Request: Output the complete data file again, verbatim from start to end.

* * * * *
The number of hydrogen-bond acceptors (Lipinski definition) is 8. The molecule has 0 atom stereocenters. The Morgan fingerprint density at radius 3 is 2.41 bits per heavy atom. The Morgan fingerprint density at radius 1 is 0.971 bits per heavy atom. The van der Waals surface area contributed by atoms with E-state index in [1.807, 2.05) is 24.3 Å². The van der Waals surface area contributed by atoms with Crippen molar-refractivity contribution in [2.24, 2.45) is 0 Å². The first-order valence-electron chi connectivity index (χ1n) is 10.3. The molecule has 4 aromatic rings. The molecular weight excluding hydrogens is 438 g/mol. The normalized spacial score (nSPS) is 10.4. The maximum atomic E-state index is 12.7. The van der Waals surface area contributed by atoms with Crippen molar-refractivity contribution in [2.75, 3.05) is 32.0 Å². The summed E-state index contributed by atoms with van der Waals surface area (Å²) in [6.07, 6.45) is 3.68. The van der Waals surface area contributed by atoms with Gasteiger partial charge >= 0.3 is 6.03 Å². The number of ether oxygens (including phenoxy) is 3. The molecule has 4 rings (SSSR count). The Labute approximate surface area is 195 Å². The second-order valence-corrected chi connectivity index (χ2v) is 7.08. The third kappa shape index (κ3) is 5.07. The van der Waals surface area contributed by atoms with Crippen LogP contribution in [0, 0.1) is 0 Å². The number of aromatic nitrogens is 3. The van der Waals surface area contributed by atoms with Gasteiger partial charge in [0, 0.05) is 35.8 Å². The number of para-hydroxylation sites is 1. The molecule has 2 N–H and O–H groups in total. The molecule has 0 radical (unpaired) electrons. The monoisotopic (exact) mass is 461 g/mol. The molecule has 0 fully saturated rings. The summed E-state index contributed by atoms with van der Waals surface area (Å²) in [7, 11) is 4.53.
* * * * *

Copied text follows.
The number of hydrogen-bond acceptors (Lipinski definition) is 8. The molecule has 0 atom stereocenters. The Morgan fingerprint density at radius 3 is 2.41 bits per heavy atom. The Morgan fingerprint density at radius 1 is 0.971 bits per heavy atom. The van der Waals surface area contributed by atoms with E-state index in [1.807, 2.05) is 24.3 Å². The van der Waals surface area contributed by atoms with Crippen molar-refractivity contribution in [2.24, 2.45) is 0 Å². The first-order valence-electron chi connectivity index (χ1n) is 10.3. The molecule has 4 aromatic rings. The molecular weight excluding hydrogens is 438 g/mol. The normalized spacial score (nSPS) is 10.4. The maximum atomic E-state index is 12.7. The van der Waals surface area contributed by atoms with Crippen molar-refractivity contribution in [2.75, 3.05) is 32.0 Å². The summed E-state index contributed by atoms with van der Waals surface area (Å²) in [6.07, 6.45) is 3.68. The van der Waals surface area contributed by atoms with Gasteiger partial charge >= 0.3 is 6.03 Å². The number of ether oxygens (including phenoxy) is 3. The molecule has 4 rings (SSSR count). The Labute approximate surface area is 195 Å². The second-order valence-corrected chi connectivity index (χ2v) is 7.08. The third kappa shape index (κ3) is 5.07. The van der Waals surface area contributed by atoms with Crippen LogP contribution in [0, 0.1) is 0 Å². The number of aromatic nitrogens is 3. The van der Waals surface area contributed by atoms with Gasteiger partial charge in [0, 0.05) is 35.8 Å². The number of para-hydroxylation sites is 1. The molecule has 2 N–H and O–H groups in total. The molecule has 0 radical (unpaired) electrons. The monoisotopic (exact) mass is 461 g/mol. The molecule has 0 fully saturated rings. The summed E-state index contributed by atoms with van der Waals surface area (Å²) in [7, 11) is 4.53.